Kate Heyhoe

Kate's Global Kitchen


"Meating" the Italian "Salumeria"

by Kate Heyhoe


Ciao! September 2002 is Italian Food Month at Kate's Global Kitchen


A good Italian deli (a salumeria in Italy, which means "cured meat shop") can seduce and nearly overwhelm the senses—long batons of garlicky salami; short, plump, smoky sausages; rolls of pepper-encrusted, fat-streaked bacon; rosy slices of aromatic prosciutto; vats of oil- and brine-cured olives; pungent, vinegary salads; and cheeses ranging from wagon wheel-sized rounds to perky little pigs, complete with curled tail and floppy ears.

Italian markets (including alimentari and gastronomia) tantalize the eyes and tempt the nose with their magnificent array of meats, salads, breads, and cheeses. If you don't know what something in the deli case is, then ask for a taste. The shopkeeps know that once you taste, you're bound to buy, so they readily oblige. For those who love tasting menus, a trip to the Italian deli can be sheer heaven.

Go nuts—or pazzo—and try a bit of everything. Antipasto platters are easy to assemble and though they're traditionally served as a prelude to a meal, I've often turned them into the main event itself, either as a casual supper or a party tray for noshing.

Salumi is the comprehensive term for all cured meats, derived from "salare" which means to salt. They can be smoky and sweet or hot and spicy. Cheeses are usually stored cool, so when sampling, keep in mind their flavors will bloom at room temperature or when heated. Salads are a mainstay of the Italian antipasto platter, with such items as pickled vegetables like cauliflower, carrots, and artichoke hearts, cured olives, tomato, pepper and basil salads, and my favorites, squid and octopus salads.

If you're not sure what to get, the guide below identifies some of the salumi items commonly found in true Italian markets:

Bresaola—Air-dried, salted beef, dark and dense, similar to Swiss Bundner Fleisch, that almost melts in your mouth. Usually sliced thin and served with lemon and olive oil.

Cappacola—Spiced, cured pork shoulder. Can be hot with red pepper or sweet and mild, with sugar and white white. Various spellings, including capocollo.

Coppa—A salame of boiled pork, rather than air-cured, and spiced with pepper, nutmeg and orange peel.

Mortadella—This the product on which Oscar Mayer bologna was based, though this is much more than kid stuff. This finely ground pork sausage from Bologna comes in different grades and variations, some studded with pistachios, coriander seeds, or peppercorns and often wonderfully garlicky. Others include a pinch of cinnamon or nutmeg. Mortadella is buttery, subtle and well seasoned, but not spicy like salame.

Pancetta—Italian pork belly, similar to bacon but different in that it's not smoked. Pancetta is sold as a slab or rolled into a cylinder and sold in chunks. It's the meat of choice for true Spaghetti alla Carbonara.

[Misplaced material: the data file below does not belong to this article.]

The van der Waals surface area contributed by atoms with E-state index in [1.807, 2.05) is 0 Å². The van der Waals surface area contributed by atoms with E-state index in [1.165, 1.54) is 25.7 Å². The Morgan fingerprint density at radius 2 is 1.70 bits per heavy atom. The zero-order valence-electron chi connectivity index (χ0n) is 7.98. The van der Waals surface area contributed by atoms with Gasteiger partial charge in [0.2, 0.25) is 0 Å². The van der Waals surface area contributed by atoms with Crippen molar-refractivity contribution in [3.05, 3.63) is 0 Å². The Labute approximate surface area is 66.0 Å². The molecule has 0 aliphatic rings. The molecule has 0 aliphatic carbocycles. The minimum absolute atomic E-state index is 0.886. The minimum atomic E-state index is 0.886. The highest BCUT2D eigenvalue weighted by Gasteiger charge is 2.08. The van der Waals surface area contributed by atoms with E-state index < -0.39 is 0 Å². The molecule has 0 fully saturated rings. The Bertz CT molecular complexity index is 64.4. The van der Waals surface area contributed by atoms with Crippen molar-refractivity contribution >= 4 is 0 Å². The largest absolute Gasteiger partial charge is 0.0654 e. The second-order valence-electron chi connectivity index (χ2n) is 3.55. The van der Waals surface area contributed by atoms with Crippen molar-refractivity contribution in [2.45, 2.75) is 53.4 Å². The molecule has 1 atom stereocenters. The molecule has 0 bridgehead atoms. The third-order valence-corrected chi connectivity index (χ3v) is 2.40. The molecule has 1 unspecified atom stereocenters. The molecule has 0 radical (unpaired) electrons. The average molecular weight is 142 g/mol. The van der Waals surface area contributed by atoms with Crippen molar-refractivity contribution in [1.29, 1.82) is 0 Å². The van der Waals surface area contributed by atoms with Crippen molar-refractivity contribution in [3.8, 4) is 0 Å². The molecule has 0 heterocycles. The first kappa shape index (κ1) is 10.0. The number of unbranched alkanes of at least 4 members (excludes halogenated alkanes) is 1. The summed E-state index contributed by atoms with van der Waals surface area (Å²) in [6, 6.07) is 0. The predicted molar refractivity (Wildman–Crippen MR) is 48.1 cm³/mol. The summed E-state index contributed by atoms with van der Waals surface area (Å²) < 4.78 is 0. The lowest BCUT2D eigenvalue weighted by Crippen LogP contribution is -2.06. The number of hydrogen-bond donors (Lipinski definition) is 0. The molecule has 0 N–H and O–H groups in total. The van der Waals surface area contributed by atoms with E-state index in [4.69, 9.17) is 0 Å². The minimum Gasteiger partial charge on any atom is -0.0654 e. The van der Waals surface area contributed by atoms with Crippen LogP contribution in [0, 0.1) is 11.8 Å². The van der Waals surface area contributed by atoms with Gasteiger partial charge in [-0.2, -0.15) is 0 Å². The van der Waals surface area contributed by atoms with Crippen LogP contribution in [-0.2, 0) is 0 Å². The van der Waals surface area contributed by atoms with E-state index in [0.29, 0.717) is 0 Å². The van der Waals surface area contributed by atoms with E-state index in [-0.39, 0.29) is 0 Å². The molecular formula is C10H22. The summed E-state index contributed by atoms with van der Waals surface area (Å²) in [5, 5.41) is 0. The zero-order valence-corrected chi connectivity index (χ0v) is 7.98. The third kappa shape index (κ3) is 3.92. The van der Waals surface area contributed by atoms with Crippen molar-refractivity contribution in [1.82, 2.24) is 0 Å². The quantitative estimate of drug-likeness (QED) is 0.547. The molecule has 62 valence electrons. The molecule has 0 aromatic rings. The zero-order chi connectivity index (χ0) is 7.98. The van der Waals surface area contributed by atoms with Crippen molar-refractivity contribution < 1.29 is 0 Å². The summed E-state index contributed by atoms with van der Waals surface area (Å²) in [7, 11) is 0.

Prosciutto Crudo—Most Americans are familiar with this exquisite dry cured ham, served thinly sliced with melon or figs, wrapped around Italian breadsticks (grissini), or tossed into pastas or on pizzas. Prosciutto di Parma is perhaps the most popular, praised for its salty yet flavorful taste. But my favorite is actually Prosciutto de San Daniele, which is a bit sweeter and more delicate in flavor. From the Friuli region, the San Daniele prosciutto is salted for less time than the Parma version, and it's pressed to distribute the fat around the ham. Prosciutto Cotto is cooked ham, similar to our boiled ham.

Soppressa Veneta—From Venice, a pressed, coarse-grained and air-dried pork sausage.

Salame—Dozens of regional variations of "salami" exist, but all are dried meats (pork or beef primarily), coarsely or finely ground with a mix of lean and fat, garlic (usually), pepper, herbs and sometimes wine. They are dried in a heated chamber then moved to cold storage to cure. Spicier salami is made in the south, while northern Italy produces milder versions.

A most satisfying supper can be made from an assortment of salume, fresh-baked Italian bread, some cheeses and a few olives or salads on the side. I've often enjoyed a full week without cooking, just noshing on such prized Italian goodies. But if you are interested in actually cooking up a meal with these ingredients, check out the recipes below for some ideas that taste truly "autentico."



Adaptable White Bean and Salami Salad

Chicken Stuffed with Prosciutto and Fontina

Pasta with Pecorino and Salami

Polenta with Skewered Meats


Kate's Global Kitchen for August-September 2002:
08/30/02     More Grilling, All Year Long
09/06/02     "Meating" the Italian "Salumeria"
09/13/02     Cooking Up an Italian Life
09/20/02     Savoring Salt-Packed Anchovies & Capers
09/27/02     The Little Italian Cookbook, Revised


Copyright © 2002, Kate Heyhoe. All rights reserved.

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